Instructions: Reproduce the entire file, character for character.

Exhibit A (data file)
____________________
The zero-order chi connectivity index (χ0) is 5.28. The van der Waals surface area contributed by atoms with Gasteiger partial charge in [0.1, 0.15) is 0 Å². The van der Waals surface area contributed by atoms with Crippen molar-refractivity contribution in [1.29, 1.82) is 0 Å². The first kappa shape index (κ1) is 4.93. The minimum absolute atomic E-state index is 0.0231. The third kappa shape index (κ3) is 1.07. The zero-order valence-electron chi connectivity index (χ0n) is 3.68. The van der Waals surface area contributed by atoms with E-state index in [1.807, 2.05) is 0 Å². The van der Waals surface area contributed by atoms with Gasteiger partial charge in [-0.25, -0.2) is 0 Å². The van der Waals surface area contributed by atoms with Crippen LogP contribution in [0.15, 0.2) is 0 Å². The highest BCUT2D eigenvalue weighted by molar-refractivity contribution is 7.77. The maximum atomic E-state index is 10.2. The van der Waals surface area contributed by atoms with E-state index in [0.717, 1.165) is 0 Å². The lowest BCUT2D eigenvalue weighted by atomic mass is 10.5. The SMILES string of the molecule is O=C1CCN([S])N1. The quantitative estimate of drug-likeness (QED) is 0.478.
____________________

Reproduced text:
The zero-order chi connectivity index (χ0) is 5.28. The van der Waals surface area contributed by atoms with Gasteiger partial charge in [0.1, 0.15) is 0 Å². The van der Waals surface area contributed by atoms with Crippen molar-refractivity contribution in [1.29, 1.82) is 0 Å². The first kappa shape index (κ1) is 4.93. The minimum absolute atomic E-state index is 0.0231. The third kappa shape index (κ3) is 1.07. The zero-order valence-electron chi connectivity index (χ0n) is 3.68. The van der Waals surface area contributed by atoms with E-state index in [1.807, 2.05) is 0 Å². The van der Waals surface area contributed by atoms with Gasteiger partial charge in [-0.25, -0.2) is 0 Å². The van der Waals surface area contributed by atoms with Crippen LogP contribution in [0.15, 0.2) is 0 Å². The highest BCUT2D eigenvalue weighted by molar-refractivity contribution is 7.77. The maximum atomic E-state index is 10.2. The van der Waals surface area contributed by atoms with E-state index in [0.717, 1.165) is 0 Å². The lowest BCUT2D eigenvalue weighted by atomic mass is 10.5. The SMILES string of the molecule is O=C1CCN([S])N1. The quantitative estimate of drug-likeness (QED) is 0.478.